Now anarchy is only tact when it works badly. Tact is only anarchy when it works well. And we ought to realize that in one half of the world - the private house - it does work well. We modern men are perpetually forgetting that the case for clear rules and crude penalties is not self-evident, that there is a great deal to be said for the benevolent lawlessness of the autocrat, especially on a small scale; in short, that government is only one side of life. The other half is called Society, in which women are admittedly dominant. And they have always been ready to maintain that their kingdom is better governed than ours, because (in the logical and legal sense) it is not governed at all. "Whenever you have a real difficulty," they say, "when a boy is bumptious or an aunt is stingy, when a silly girl will marry somebody, or a wicked man won't marry somebody, all your lumbering Roman Law and British Constitution come to a standstill. A snub from a duchess or a slanging from a fish-wife are much more likely to put things straight." So, at least, rang the ancient female challenge down the ages until the recent female capitulation. So streamed the red standard of the higher anarchy until Miss Pankhurst hoisted the white flag.
It must be remembered that the modern world has done deep treason to the eternal intellect by believing in the swing of the pendulum. A man must be dead before he swings. It has substituted an idea of fatalistic alternation for the mediaeval freedom of the soul seeking truth. All modern thinkers are reactionaries; for their thought is always a reaction from what went before. When you meet a modern man he is always coming from a place, not going to it. Thus, mankind has in nearly all places and periods seen that there is a soul and a body as plainly as that there is a sun and moon. But because a narrow Protestant sect called Materialists declared for a short time that there was no soul, another narrow Protestant sect called Christian Science is now maintaining that there is no body. Now just in the same way the unreasonable neglect of government by the Manchester School has produced, not a reasonable regard for government, but an unreasonable neglect of everything else. So that to hear people talk to-day one would fancy that every important human function must be organized and avenged by law; that all education must be state education, and all employment state employment; that everybody and everything must be brought to the foot of the august and prehistoric gibbet. But a somewhat more liberal and sympathetic examination of mankind will convince us that the cross is even older than the gibbet, that voluntary suffering was before and independent of compulsory; and in short that in most important matters a man has always been free to ruin himself if he chose. The huge fundamental function upon which all anthropology turns, that of sex and childbirth, has never been inside the political state, but always outside of it. The state concerned itself with the trivial question of killing people, but wisely left alone the whole business of getting them born. A Eugenist might indeed plausibly say that the government is an absent-minded and inconsistent person who occupies himself with providing for the old age of people who have never been infants. I will not deal here in any detail with the fact that some Eugenists have in our time made the maniacal answer that the police ought to control marriage and birth as they control labor and death. Except for this inhuman handful (with whom I regret to say I shall have to deal with later) all the Eugenists I know divide themselves into two sections: ingenious people who once meant this, and rather bewildered people who swear they never meant it - nor anything else. But if it be conceded (by a breezier estimate of men) that they do mostly desire marriage to remain free from government, it does not follow that they desire it to remain free from everything. If man does not control the marriage market by law, is it controlled at all? Surely the answer is broadly that man does not control the marriage market by law, but the woman does control it by sympathy and prejudice. There was until lately a law forbidding a man to marry his deceased wife's sister; yet the thing happened constantly. There was no law forbidding a man to marry his deceased wife's scullery-maid; yet it did not happen nearly so often. It did not happen because the marriage market is managed in the spirit and by the authority of women; and women are generally conservative where classes are concerned. It is the same with that system of exclusiveness by which ladies have so often contrived (as by a process of elimination) to prevent marriages that they did not want and even sometimes procure those they did. There is no need of the broad arrow and the fleur-de lis, the turnkey's chains or the hangman's halter. You need not strangle a man if you can silence him. The branded shoulder is less effective and final than the cold shoulder; and you need not trouble to lock a man in when you can lock him out.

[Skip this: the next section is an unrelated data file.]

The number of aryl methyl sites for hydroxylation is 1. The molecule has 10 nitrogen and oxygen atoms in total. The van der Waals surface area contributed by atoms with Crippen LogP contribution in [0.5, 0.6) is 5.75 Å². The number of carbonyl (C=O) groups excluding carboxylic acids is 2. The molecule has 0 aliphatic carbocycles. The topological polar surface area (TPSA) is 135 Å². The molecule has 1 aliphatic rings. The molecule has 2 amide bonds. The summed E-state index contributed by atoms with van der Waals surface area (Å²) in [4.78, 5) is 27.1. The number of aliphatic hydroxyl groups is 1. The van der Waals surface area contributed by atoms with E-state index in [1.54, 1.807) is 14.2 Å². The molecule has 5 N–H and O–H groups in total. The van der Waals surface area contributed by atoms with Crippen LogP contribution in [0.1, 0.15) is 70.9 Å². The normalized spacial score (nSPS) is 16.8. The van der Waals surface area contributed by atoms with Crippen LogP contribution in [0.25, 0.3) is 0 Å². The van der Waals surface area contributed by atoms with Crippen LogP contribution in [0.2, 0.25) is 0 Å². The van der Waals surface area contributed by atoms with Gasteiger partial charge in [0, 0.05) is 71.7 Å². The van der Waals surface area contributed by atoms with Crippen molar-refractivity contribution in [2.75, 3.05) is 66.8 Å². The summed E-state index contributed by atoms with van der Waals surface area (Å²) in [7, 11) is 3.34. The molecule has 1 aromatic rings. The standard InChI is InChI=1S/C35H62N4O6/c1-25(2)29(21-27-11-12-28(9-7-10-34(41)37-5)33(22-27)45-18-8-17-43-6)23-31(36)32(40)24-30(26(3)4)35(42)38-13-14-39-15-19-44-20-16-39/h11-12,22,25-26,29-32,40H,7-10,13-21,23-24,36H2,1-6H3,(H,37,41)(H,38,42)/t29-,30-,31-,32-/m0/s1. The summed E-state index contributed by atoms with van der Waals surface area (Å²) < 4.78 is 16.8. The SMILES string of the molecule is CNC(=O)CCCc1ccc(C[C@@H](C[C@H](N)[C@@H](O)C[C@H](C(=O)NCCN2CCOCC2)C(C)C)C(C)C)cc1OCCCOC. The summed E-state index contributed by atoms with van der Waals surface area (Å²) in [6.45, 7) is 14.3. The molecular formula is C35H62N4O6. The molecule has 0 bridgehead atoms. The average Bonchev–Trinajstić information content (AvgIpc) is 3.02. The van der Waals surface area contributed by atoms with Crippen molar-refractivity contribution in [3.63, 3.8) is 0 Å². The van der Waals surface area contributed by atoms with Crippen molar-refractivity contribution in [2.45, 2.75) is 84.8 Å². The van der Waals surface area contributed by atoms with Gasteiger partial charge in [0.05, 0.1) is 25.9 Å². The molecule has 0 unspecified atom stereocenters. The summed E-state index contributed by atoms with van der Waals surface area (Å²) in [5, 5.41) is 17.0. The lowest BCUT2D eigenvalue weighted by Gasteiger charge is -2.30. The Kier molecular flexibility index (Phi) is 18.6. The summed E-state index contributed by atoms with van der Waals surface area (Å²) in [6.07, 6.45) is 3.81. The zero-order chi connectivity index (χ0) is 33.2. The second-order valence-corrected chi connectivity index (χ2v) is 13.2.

The same, of course, is true of the colossal architecture which we call infant education: an architecture reared wholly by women. Nothing can ever overcome that one enormous sex superiority, that even the male child is born closer to his mother than to his father. No one, staring at that frightful female privilege, can quite believe in the equality of the sexes. Here and there we read of a girl brought up like a tom-boy; but every boy is brought up like a tame girl. The flesh and spirit of femininity surround him from the first like the four walls of a house; and even the vaguest or most brutal man has been womanized by being born. Man that is born of a woman has short days and full of misery; but nobody can picture the obscenity and bestial tragedy that would belong to such a monster as man that was born of a man.
XI - The Queen and the Suffragettes